A flash of blue light briefly illuminated the interior of the eight-sided tower, crept up its glyph-encrusted brick walls, and faded away long before reaching the distant roof. In the light's wake, a twister of snowflakes dispersed, revealing two female silhouettes standing on the floor.

Ami let go of Camilla's arm and took a step away from the blonde. She gestured upwards at the enormous statue that loomed between a galaxy of ever-burning braziers, which in turn dangled from horizontal support beams. "Well?" she asked. "What do you have to say now?"

"Um, can I have some clothes, please?" Camilla asked meekly, clasping the blanket wrapped around herself tighter.

Ami paused. That was not the reaction that she had expected. Blinking, she took note of the fae's state of relative undress, and one hand rose to cover her mouth. "Oh! Of course." Mildly embarrassed, she conjured a few articles of clothing for the ambassador, whose own wardrobe was still in the wash after her goblin-induced crash in the mud. The teenage Keeper turned away while the fairy got dressed. The other girl's intimidated expression made it hard for her to maintain her initial righteous indignation. She shouldn't have forgotten that Camilla was just a glorified messenger.

"It itches a bit," the fairy commented as she adjusted her blue pants. Aside from the hole for the wings in the blouse's back, the outfit was similar to what Ami used to conjure for herself.

"I'm not a tailor, sorry," Ami apologised. "Now, I repeat. What do you have to say about this?"

Camilla looked around, taking in her surroundings properly for the first time since arriving here. Her eyes went round as she leaned back and gazed upwards. "Two things immediately come to mind," she said after a while. "First, why do you have an oracle tower?" She dared meet Ami's crimson-glowing eyes and looked at her accusingly. "This one is even bigger than the one at the Imperial Palace!"

"I didn't build it, I took it from Zarekos. A more interesting question would be why the Shining Concord is trying to trick me into equipping its embassy with a temple."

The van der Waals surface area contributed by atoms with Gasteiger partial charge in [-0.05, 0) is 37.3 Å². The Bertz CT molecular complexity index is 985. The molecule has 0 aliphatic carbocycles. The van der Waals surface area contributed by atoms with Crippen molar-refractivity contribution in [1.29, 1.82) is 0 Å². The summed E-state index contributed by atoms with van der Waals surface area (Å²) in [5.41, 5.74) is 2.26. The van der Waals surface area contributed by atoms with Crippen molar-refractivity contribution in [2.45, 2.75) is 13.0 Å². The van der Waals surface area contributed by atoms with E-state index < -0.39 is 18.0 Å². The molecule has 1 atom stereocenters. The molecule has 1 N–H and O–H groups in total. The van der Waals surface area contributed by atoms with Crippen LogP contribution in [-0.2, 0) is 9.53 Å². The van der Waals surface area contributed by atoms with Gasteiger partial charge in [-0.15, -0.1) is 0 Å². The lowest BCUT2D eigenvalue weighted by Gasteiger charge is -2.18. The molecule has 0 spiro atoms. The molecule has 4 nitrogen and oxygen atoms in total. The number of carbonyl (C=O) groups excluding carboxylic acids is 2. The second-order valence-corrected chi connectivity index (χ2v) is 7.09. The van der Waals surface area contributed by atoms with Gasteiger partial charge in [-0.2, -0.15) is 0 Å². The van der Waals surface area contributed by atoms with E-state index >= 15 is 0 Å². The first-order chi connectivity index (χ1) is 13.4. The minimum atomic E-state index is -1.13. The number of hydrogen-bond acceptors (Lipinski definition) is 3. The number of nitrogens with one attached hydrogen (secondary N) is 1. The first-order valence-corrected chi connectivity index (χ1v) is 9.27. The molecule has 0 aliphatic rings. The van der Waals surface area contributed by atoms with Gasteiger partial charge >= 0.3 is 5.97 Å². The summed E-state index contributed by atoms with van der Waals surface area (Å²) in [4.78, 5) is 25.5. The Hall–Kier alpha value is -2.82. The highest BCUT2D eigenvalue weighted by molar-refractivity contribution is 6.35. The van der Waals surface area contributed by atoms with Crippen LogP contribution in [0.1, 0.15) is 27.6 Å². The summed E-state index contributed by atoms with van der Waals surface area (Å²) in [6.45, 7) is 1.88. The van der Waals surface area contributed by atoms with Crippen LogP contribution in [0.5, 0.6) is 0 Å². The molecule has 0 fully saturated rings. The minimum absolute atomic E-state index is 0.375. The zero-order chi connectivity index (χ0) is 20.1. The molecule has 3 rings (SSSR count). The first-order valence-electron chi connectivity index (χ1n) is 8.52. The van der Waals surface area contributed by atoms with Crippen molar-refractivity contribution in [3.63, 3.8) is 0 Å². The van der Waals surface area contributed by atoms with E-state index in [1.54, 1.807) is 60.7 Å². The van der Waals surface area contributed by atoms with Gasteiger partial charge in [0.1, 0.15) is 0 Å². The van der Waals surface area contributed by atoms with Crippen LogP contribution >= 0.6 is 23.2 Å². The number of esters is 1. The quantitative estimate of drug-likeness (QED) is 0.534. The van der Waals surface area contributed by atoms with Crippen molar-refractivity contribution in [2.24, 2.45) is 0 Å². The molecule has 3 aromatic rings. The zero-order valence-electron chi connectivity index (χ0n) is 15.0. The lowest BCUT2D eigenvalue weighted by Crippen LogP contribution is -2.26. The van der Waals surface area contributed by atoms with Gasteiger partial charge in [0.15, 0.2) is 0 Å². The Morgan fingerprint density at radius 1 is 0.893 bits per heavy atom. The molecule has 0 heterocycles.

"Eh?" Camilla blinked several times and tilted her head to the side. "You think this is a temple?"

"Are you telling me it isn't?"

"No! It's just a common and traditional part of official buildings! It provides a place for visiting Oracles to ply their trade!" the fairy insisted. "We don't worship there. Which would be pretty difficult in the first place, since normally only Oracles or higher are allowed in there!"

Ami crossed her arms. "I have personally seen it work like a temple. Zarekos was trying to use it to ascend to godhood."

"For real?" Camilla gaped, as if she couldn't reconcile what she had just heard with what she knew. She shook her head. "That's- that's absurd! He must have been insane! Or altered the design! For one, we don't put giant statues into our towers! That was the second thing that came to mind, actually. That's an impressively ugly statue, especially with that giant sword stuck in its forehead."

"Zarekos wasn't any more attractive in person, and the statue is magically inert." Ami commented.

"Well, there's a really easy way to prove if this is a temple or not," Camilla said. "I'll just cast a holy spell, and-" she paused and looked at Ami, whose red eyes were very visible in the dim light. "- err, that is, if I'm allowed to?"

The blue-haired girl nodded. "Go on."

"Well, I'm going to cast it, and if this is a good temple, it should be stronger than usual. Or weaker if it's an evil one. Now then." The fairy folded her hands, palms together, and pulled them slowly apart. Her face scrunched up in concentration, and her brow furrowed. Finally, a tiny white speck appeared in the gap.